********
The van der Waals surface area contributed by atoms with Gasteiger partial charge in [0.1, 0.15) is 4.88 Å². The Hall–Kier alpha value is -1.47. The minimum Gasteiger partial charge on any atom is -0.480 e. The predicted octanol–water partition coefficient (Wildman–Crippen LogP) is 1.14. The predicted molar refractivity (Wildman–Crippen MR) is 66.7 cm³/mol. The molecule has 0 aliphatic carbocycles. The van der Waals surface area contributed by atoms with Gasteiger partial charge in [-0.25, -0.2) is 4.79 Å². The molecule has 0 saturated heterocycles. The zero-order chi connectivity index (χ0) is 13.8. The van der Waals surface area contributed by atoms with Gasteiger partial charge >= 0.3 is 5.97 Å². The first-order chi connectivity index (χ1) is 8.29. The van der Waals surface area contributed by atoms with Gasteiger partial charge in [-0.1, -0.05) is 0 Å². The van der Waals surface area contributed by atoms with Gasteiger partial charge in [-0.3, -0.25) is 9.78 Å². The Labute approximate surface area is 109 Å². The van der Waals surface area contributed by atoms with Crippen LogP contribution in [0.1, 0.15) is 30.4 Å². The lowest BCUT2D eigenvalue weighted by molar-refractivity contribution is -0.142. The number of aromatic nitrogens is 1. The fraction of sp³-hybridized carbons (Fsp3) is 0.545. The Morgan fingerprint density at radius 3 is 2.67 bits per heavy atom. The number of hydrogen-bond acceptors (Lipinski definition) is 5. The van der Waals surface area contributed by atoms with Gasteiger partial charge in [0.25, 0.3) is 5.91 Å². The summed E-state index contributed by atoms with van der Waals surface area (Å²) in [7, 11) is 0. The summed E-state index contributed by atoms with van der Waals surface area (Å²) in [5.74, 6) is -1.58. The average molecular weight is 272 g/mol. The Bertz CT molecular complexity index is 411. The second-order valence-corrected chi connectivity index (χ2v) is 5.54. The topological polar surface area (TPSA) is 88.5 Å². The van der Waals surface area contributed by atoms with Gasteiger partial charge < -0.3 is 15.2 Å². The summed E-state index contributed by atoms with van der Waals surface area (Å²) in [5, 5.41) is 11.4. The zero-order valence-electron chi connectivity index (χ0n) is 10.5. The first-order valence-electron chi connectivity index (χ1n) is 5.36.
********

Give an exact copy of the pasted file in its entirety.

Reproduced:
The van der Waals surface area contributed by atoms with Gasteiger partial charge in [0.1, 0.15) is 4.88 Å². The Hall–Kier alpha value is -1.47. The minimum Gasteiger partial charge on any atom is -0.480 e. The predicted octanol–water partition coefficient (Wildman–Crippen LogP) is 1.14. The predicted molar refractivity (Wildman–Crippen MR) is 66.7 cm³/mol. The molecule has 0 aliphatic carbocycles. The van der Waals surface area contributed by atoms with Gasteiger partial charge in [-0.25, -0.2) is 4.79 Å². The molecule has 0 saturated heterocycles. The zero-order chi connectivity index (χ0) is 13.8. The van der Waals surface area contributed by atoms with Gasteiger partial charge >= 0.3 is 5.97 Å². The first-order chi connectivity index (χ1) is 8.29. The van der Waals surface area contributed by atoms with Gasteiger partial charge in [-0.1, -0.05) is 0 Å². The van der Waals surface area contributed by atoms with Gasteiger partial charge in [-0.3, -0.25) is 9.78 Å². The Labute approximate surface area is 109 Å². The van der Waals surface area contributed by atoms with Crippen LogP contribution in [0.1, 0.15) is 30.4 Å². The lowest BCUT2D eigenvalue weighted by molar-refractivity contribution is -0.142. The number of aromatic nitrogens is 1. The fraction of sp³-hybridized carbons (Fsp3) is 0.545. The Morgan fingerprint density at radius 3 is 2.67 bits per heavy atom. The number of hydrogen-bond acceptors (Lipinski definition) is 5. The van der Waals surface area contributed by atoms with Gasteiger partial charge in [0.25, 0.3) is 5.91 Å². The summed E-state index contributed by atoms with van der Waals surface area (Å²) in [7, 11) is 0. The summed E-state index contributed by atoms with van der Waals surface area (Å²) in [5.74, 6) is -1.58. The average molecular weight is 272 g/mol. The Bertz CT molecular complexity index is 411. The second-order valence-corrected chi connectivity index (χ2v) is 5.54. The topological polar surface area (TPSA) is 88.5 Å². The van der Waals surface area contributed by atoms with Gasteiger partial charge < -0.3 is 15.2 Å². The summed E-state index contributed by atoms with van der Waals surface area (Å²) in [5, 5.41) is 11.4. The zero-order valence-electron chi connectivity index (χ0n) is 10.5. The first-order valence-electron chi connectivity index (χ1n) is 5.36.